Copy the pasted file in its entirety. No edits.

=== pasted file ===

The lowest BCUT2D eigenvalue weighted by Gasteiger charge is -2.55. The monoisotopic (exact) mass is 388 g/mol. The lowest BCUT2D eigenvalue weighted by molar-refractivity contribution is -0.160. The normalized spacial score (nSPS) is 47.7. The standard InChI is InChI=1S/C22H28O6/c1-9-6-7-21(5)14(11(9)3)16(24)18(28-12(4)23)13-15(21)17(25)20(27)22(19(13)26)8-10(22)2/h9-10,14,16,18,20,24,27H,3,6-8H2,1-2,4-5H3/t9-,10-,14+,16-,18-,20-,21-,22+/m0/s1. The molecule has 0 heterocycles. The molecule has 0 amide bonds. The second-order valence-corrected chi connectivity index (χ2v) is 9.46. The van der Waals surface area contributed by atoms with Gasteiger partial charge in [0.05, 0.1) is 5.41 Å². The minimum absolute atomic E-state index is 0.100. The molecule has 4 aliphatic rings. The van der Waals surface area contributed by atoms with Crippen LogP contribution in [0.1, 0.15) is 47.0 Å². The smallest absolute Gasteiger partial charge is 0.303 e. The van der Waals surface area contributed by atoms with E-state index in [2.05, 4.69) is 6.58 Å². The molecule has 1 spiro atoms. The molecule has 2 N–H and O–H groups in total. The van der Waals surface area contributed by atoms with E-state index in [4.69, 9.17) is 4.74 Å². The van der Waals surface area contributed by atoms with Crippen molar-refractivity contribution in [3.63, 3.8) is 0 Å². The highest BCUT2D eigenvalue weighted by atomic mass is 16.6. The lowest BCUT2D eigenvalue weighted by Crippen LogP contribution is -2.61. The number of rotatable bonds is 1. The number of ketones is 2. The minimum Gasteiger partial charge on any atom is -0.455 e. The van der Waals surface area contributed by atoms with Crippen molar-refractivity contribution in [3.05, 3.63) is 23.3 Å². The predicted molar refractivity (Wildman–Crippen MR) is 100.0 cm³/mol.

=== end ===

The lowest BCUT2D eigenvalue weighted by Gasteiger charge is -2.55. The monoisotopic (exact) mass is 388 g/mol. The lowest BCUT2D eigenvalue weighted by molar-refractivity contribution is -0.160. The normalized spacial score (nSPS) is 47.7. The standard InChI is InChI=1S/C22H28O6/c1-9-6-7-21(5)14(11(9)3)16(24)18(28-12(4)23)13-15(21)17(25)20(27)22(19(13)26)8-10(22)2/h9-10,14,16,18,20,24,27H,3,6-8H2,1-2,4-5H3/t9-,10-,14+,16-,18-,20-,21-,22+/m0/s1. The molecule has 0 heterocycles. The molecule has 0 amide bonds. The second-order valence-corrected chi connectivity index (χ2v) is 9.46. The van der Waals surface area contributed by atoms with Gasteiger partial charge in [0.05, 0.1) is 5.41 Å². The minimum absolute atomic E-state index is 0.100. The molecule has 4 aliphatic rings. The van der Waals surface area contributed by atoms with Crippen LogP contribution in [0.1, 0.15) is 47.0 Å². The smallest absolute Gasteiger partial charge is 0.303 e. The van der Waals surface area contributed by atoms with E-state index in [2.05, 4.69) is 6.58 Å². The molecule has 1 spiro atoms. The molecule has 2 N–H and O–H groups in total. The van der Waals surface area contributed by atoms with E-state index in [4.69, 9.17) is 4.74 Å². The van der Waals surface area contributed by atoms with Crippen molar-refractivity contribution in [3.63, 3.8) is 0 Å². The highest BCUT2D eigenvalue weighted by atomic mass is 16.6. The lowest BCUT2D eigenvalue weighted by Crippen LogP contribution is -2.61. The number of rotatable bonds is 1. The number of ketones is 2. The minimum Gasteiger partial charge on any atom is -0.455 e. The van der Waals surface area contributed by atoms with Crippen molar-refractivity contribution in [3.05, 3.63) is 23.3 Å². The predicted molar refractivity (Wildman–Crippen MR) is 100.0 cm³/mol.